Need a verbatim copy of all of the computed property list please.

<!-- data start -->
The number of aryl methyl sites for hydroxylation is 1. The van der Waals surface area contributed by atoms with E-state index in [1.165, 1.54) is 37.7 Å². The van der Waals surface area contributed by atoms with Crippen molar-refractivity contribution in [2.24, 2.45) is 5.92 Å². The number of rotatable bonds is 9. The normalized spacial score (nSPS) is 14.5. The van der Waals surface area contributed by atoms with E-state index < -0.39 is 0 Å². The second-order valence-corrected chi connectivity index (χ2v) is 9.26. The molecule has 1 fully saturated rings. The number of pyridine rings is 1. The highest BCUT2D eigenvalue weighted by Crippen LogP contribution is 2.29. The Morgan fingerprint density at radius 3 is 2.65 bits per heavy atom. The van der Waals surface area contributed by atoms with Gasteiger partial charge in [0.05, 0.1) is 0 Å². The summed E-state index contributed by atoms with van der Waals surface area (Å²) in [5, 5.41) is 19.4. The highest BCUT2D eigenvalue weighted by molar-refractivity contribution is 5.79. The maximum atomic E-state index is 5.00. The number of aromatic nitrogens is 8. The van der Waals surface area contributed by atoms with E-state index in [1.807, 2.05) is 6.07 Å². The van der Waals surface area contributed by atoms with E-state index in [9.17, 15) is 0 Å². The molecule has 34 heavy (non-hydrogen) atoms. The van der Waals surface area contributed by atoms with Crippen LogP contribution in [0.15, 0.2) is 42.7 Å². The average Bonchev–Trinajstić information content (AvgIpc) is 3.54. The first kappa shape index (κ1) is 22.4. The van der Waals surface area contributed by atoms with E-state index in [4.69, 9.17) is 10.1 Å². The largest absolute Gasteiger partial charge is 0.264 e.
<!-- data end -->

The number of aryl methyl sites for hydroxylation is 1. The van der Waals surface area contributed by atoms with E-state index in [1.165, 1.54) is 37.7 Å². The van der Waals surface area contributed by atoms with Crippen molar-refractivity contribution in [2.24, 2.45) is 5.92 Å². The number of rotatable bonds is 9. The normalized spacial score (nSPS) is 14.5. The van der Waals surface area contributed by atoms with E-state index < -0.39 is 0 Å². The second-order valence-corrected chi connectivity index (χ2v) is 9.26. The molecule has 1 fully saturated rings. The number of pyridine rings is 1. The highest BCUT2D eigenvalue weighted by Crippen LogP contribution is 2.29. The Morgan fingerprint density at radius 3 is 2.65 bits per heavy atom. The van der Waals surface area contributed by atoms with Gasteiger partial charge in [0.05, 0.1) is 0 Å². The summed E-state index contributed by atoms with van der Waals surface area (Å²) in [5, 5.41) is 19.4. The highest BCUT2D eigenvalue weighted by molar-refractivity contribution is 5.79. The maximum atomic E-state index is 5.00. The number of aromatic nitrogens is 8. The van der Waals surface area contributed by atoms with E-state index in [1.807, 2.05) is 6.07 Å². The van der Waals surface area contributed by atoms with E-state index in [9.17, 15) is 0 Å². The molecule has 34 heavy (non-hydrogen) atoms. The van der Waals surface area contributed by atoms with Crippen LogP contribution in [0.15, 0.2) is 42.7 Å². The average Bonchev–Trinajstić information content (AvgIpc) is 3.54. The first kappa shape index (κ1) is 22.4. The van der Waals surface area contributed by atoms with E-state index in [4.69, 9.17) is 10.1 Å². The largest absolute Gasteiger partial charge is 0.264 e.